Rent Shop Volunteer Join

Q. Who is Mr. Smarty Plants?

A: There are those who suspect Wildflower Center volunteers are the culpable and capable culprits. Yet, others think staff members play some, albeit small, role. You can torture us with your plant questions, but we will never reveal the Green Guru's secret identity.

Help us grow by giving to the Plant Database Fund or by becoming a member

Did you know you can access the Native Plant Information Network with your web-enabled smartphone?

Share

Ask Mr. Smarty Plants

Ask Mr. Smarty Plants is a free service provided by the staff and volunteers at the Lady Bird Johnson Wildflower Center.

Search Smarty Plants
See a list of all Smarty Plants questions

Please forgive us, but Mr. Smarty Plants has been overwhelmed by a flood of mail and must take a break for awhile to catch up. We hope to be accepting new questions again soon. Thank you!

Need help with plant identification, visit the plant identification page.

 
rate this answer
Not Yet Rated

Wednesday - March 10, 2010

From: Pekin, IL
Region: Midwest
Topic: Plant Identification, Compost and Mulch, Transplants, Shrubs
Title: Plant identification and advice about moving it
Answered by: Nan Hampton

QUESTION:

I have a plant (a thick stalk about 4 foot tall with yellow flowers on it) that blooms in the morning and the flowers fall off at night. I have searched for info on this plant and have come up short. With it being winter I don't have pictures but have been wondering if I can move it. Thank you for your time.

ANSWER:

Mr. Smarty Plants loves to identify plants but it is usually difficult, if not completely impossible, to do so by description alone. If you would like for us to identify your plant, please take photos when it has leaves and flower (follow the instructions on Mr. Smarty Plants' Plant Identification page. 

Since we haven't identified your plant, we don't know for sure whether it's a shrub (with a woody stalk/stem/trunk) or a perennial herb.  Early spring is a good tiime to transplant either, but the method varies a bit.  For a shrub, you want to carefully dig up the entire root ball to transplant to a new area.  For a perennial herb (no woody stalk) after you dig up the plant, you can usually divide the plant and move the several parts to different places.  In either case you should prepare the new hole before you dig up the old plant to avoid having the roots dry out.  Make the hole large enough so that you can add some compost or potting soil to the hole and still have room for the plant.  Newly moved plants need to be watered frequently until they are well established.  You can read about Gardening with Perennials and Transplanting Trees (would apply to shrubs, as well) from the University of Illinois Extension Service.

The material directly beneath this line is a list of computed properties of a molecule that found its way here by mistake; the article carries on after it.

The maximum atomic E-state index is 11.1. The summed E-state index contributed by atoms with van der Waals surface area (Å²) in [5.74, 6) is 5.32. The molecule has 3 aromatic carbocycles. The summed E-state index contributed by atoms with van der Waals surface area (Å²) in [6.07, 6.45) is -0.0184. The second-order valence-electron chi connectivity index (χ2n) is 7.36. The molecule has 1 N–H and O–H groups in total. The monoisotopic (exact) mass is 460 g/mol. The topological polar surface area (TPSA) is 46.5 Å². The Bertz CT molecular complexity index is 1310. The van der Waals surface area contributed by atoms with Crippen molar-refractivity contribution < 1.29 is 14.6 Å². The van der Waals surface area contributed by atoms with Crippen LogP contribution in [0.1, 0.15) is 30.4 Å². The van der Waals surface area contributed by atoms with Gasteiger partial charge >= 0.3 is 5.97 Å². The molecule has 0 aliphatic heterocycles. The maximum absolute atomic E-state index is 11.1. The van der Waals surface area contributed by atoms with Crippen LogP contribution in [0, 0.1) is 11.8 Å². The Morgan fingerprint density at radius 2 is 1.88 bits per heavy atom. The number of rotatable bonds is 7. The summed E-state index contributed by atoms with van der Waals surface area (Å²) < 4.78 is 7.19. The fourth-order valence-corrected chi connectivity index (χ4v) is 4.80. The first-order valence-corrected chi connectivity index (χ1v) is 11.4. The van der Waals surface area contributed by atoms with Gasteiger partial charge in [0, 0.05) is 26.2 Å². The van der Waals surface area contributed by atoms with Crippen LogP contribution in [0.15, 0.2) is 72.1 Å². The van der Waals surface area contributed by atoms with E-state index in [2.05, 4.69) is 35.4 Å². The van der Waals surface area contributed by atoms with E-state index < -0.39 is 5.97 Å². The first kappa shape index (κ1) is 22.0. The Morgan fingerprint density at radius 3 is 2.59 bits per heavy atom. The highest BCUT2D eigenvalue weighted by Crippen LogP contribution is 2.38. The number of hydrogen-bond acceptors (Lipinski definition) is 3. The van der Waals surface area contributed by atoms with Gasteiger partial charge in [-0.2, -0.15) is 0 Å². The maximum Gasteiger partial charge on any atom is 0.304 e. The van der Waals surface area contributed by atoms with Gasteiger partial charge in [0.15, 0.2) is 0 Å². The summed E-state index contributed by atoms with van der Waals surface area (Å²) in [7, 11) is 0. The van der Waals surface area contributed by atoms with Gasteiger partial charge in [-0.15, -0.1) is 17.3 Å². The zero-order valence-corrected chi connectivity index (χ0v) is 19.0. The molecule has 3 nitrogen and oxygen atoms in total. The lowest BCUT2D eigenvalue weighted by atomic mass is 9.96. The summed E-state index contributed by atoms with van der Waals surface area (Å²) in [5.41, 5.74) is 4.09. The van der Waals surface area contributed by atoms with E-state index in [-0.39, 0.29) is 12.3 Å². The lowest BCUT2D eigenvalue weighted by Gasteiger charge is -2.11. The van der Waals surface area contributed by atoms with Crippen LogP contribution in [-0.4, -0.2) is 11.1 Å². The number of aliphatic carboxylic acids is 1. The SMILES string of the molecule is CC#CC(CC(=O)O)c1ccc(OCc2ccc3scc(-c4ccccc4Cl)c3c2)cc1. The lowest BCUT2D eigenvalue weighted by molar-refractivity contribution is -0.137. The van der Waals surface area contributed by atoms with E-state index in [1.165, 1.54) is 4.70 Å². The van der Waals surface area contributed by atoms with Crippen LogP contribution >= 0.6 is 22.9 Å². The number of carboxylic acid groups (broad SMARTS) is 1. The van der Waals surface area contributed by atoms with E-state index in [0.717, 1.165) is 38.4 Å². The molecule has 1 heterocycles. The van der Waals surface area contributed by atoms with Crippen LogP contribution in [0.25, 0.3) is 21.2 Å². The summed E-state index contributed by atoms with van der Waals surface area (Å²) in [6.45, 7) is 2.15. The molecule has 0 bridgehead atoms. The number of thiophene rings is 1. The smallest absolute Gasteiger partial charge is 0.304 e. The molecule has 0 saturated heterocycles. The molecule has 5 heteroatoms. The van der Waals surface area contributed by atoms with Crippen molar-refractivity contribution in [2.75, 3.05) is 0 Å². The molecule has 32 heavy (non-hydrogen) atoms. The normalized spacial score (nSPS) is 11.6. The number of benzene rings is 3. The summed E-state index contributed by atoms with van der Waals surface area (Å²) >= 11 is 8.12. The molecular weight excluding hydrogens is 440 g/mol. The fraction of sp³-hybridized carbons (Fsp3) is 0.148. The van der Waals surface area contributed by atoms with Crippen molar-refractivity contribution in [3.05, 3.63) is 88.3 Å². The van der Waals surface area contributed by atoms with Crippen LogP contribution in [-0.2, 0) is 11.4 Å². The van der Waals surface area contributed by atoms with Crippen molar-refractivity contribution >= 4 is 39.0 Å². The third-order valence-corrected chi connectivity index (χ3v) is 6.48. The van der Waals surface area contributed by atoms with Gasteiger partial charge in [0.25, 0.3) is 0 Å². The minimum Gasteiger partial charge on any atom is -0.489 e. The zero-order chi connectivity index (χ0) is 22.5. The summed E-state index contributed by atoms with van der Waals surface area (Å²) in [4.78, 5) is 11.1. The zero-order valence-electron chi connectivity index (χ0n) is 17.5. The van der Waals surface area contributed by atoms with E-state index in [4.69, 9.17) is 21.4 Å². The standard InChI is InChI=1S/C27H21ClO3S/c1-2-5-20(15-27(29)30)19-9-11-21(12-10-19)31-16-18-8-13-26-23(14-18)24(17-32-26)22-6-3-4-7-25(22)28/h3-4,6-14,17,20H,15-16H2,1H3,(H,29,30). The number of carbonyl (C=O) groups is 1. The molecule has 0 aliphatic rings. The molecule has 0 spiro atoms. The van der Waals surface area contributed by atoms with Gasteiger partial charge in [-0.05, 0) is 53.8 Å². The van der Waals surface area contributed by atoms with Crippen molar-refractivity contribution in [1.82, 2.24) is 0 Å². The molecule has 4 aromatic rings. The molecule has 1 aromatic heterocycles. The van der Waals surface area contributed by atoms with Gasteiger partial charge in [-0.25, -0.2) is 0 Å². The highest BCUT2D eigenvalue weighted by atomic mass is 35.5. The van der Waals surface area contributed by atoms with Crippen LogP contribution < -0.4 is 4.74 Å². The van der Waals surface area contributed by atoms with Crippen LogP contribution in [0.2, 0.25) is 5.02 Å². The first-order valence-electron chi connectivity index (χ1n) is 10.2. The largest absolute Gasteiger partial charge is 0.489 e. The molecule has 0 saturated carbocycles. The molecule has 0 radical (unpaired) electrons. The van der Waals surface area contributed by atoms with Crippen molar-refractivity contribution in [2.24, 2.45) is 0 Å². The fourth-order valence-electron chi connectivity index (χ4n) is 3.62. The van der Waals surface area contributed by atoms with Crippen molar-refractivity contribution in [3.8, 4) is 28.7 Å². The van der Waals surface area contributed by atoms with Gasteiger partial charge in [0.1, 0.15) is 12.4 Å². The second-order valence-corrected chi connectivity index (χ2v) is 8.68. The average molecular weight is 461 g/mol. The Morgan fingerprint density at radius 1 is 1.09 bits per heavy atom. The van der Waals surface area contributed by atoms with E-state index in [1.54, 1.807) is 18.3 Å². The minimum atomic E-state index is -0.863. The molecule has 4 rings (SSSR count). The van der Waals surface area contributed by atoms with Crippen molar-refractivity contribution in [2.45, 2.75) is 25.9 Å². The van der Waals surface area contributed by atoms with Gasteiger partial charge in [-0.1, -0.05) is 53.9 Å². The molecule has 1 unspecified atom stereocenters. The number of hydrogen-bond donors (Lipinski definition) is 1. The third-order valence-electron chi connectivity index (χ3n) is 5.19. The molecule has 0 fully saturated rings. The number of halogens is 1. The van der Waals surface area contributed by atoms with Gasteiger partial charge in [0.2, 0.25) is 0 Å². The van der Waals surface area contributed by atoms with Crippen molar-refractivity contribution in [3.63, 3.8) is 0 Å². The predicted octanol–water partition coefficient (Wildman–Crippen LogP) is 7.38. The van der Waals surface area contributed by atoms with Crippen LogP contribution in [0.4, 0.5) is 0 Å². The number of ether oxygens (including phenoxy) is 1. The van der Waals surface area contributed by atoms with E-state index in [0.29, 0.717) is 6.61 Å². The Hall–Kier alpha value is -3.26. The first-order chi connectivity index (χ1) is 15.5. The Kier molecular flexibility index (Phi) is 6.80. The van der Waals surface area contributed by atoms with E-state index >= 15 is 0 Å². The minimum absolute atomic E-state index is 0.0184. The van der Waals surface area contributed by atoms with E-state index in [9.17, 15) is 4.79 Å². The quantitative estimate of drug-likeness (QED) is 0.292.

More Transplants Questions

Wrapping a newly planted non-native Japanese maple from Fraser MI
October 01, 2013 - Does a newly planted Japanese maple need to be wrapped in burlap for the cold and snowy winter of Macomb County, Michigan?
view the full question and answer

Drought tolerant Plants and moving Wax myrtles in Austin
April 30, 2011 - Mr. Smarty Plants, What are the most fire resistant and drought tolerant plants for caliche soil in Austin area? I am considering relocating or removing my wax myrtle shrubs because they are ...
view the full question and answer

Yellowing leaves on non-native podocarpus Cupertino CA
May 22, 2011 - I recently planted a podacarpus granular and over half the leaves are turning yellow some are dead. What could be the problem? Is there something I can feed it? What should I do? I planted four & the...
view the full question and answer

Transplanting wild sumac
September 23, 2010 - About a month ago I dug up five sumac from my backyard in Aylmer Quebec. I potted them. They now look dead. I wanted to transplant them at my cottage in Barrie Ontario. Can I still transplant them...
view the full question and answer

Why does newly transplanted Brazos Penstemon look bad
June 09, 2015 - I bought Brazos penstemon from a nursery as well as several other drought resistant plants. I have noticed new buds on the salvia and blanket flower and changes in leaf color on the kaleidoscope, but...
view the full question and answer

Support the Wildflower Center by Donating Online or Becoming a Member today.